A Window On Luxury
Toyo Ito's building lets Tokyo glimpse Mikimoto pearls in the perfect setting, an interior by Ichiro Nishiwaki
Masaaki Takahashi -- Interior Design, 4/1/2006 12:00:00 AM
Mikimoto has been a trendsetter ever since Kokichi Mikimoto—the first person ever to culture a pearl—built his original shop in Tokyo's Ginza district more than a century ago. The interior was cutting-edge for its time, with rosewood display cases overseen by handsome clerks wearing three- piece suits. Today, Mikimoto Ginza 2 proves that this world leader in pearl jewelry remains just as committed to forward-thinking design.
The hard-cornered tower is perforated, like a block of Swiss cheese, with blobby windows that seem to float across the grid-rejecting facade. At first blush, this could be a straightforward sequel to the much-praised Tod's that the same firm, Toyo Ito & Associates, Architects, completed nearby just a year before. But while the exterior rings a bell, the Mikimoto venture demonstrates a significant step forward in architectural refinement. Mikimoto Ginza 2 is no Tod's.
Consider, for example, the unusual organic windows. The company poetically describes them as "bubbles drifting up from pearl-filled oysters or petals dancing as they scatter." Either way, the effect dissolves the standard relationship between windows and floor numbers, distorting the viewer's perception of scale.
The quirkiness of the windows also belies the Herculean strength of the superthin structure from which they're cut. Painted in a subtly sparkling mica-laced pale pink, the four walls are a marvel of engineering. Each comprises two 185-foot-tall steel sheets—manufactured in sections, welded together on-site, and installed barely 8 inches apart. With concrete poured between, the steel is strong enough to support nine stories.
In a rare reversal of roles, hiring Toyo Ito was partly the choice of the project's interior designer, the dexterous and astute Ichiro Nishiwaki, who has a close relationship with Mikimoto. His firm, Nishiwaki Design, first proved itself with a boutique in Osaka. Exceptional sales figures there ensured that Nishiwaki would top Mikimoto's list for its next retail endeavor.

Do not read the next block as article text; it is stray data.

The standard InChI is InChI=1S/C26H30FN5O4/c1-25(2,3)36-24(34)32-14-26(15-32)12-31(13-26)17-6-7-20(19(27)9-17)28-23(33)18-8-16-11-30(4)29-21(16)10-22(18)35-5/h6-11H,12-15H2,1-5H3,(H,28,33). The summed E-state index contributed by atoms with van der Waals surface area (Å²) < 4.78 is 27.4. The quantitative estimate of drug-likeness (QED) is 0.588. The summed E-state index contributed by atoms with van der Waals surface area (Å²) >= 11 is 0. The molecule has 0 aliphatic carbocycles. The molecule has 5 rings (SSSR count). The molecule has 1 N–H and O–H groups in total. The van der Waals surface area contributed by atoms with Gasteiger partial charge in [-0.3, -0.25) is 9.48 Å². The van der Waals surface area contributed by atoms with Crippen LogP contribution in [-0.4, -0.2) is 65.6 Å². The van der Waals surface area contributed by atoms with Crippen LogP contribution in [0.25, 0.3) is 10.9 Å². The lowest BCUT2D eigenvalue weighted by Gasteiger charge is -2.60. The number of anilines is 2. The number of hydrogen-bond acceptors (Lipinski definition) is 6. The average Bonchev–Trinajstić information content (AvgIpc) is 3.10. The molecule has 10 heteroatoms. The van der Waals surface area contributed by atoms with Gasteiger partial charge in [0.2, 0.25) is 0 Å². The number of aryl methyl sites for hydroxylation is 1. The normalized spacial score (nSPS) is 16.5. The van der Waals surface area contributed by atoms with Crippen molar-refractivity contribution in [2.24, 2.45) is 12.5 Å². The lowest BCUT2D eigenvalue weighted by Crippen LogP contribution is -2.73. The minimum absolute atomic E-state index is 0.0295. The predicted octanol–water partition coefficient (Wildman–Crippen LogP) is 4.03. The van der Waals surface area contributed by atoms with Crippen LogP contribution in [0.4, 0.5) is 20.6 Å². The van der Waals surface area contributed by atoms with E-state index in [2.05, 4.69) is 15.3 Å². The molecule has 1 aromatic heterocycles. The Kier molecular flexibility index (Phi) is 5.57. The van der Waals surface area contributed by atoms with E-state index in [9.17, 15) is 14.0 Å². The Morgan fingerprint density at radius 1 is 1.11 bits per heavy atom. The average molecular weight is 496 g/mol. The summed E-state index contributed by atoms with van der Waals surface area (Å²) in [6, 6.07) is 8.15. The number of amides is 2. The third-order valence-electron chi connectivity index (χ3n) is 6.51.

While aware of the honor of designing the interior of an Ito building, Nishiwaki sought finishes and details that would clearly be his own. His subtle moves seem to evade the power of the windows, preventing them from overwhelming the pearl-studded goods for sale. "I constructed an interior framework without being conscious of the architecture," Nishiwaki offers.
Because Ito's 24,000-square-foot building contains a four-story spiraling staircase, Nishiwaki had to figure out how to guide clients visually from level to level. He drew attention to the soaring stairwell by hanging 60-foot lengths of crystal-studded chain through the center of the stairs, forming a shimmering column. As if that weren't dramatic enough, he installed three large pendant fixtures inside the tube—suspended from cables, the fixtures slowly glide up and down between floors. The motion adds a touch of playfulness to what would otherwise be a mere way-finding device.
The stair installation is typical Nishiwaki, bringing together delicate parts to form a robust whole. And the dichotomy serves Mikimoto well. "Most of the jewelry and other goods sold here are very small, incredibly dainty," he points out. "So I made sure that the backdrop would really announce their presence."
In recent years, cities in Japan have seen a flood of deliberately eccentric interiors. Among the truly out-there is Loveless, a dungeonlike Tokyo store with a mezzanine bar. In Osaka's Neil Barrett boutique, antique-looking belts and pulleys pull mannequins around the plain white room.
Inside Ito's idiosyncratic structure, however, Nishiwaki strove for restraint. Jewelry, after all, is hardly the exclusive preserve of the young. By steering clear of the ostentatiously avant-garde, Nishiwaki found a way to appeal both to forward-looking juniors, checking out hoop earrings with black South Sea cultured pearls, and to the well heeled older client, shopping for a classic white Akoya pearl ropes and brooches.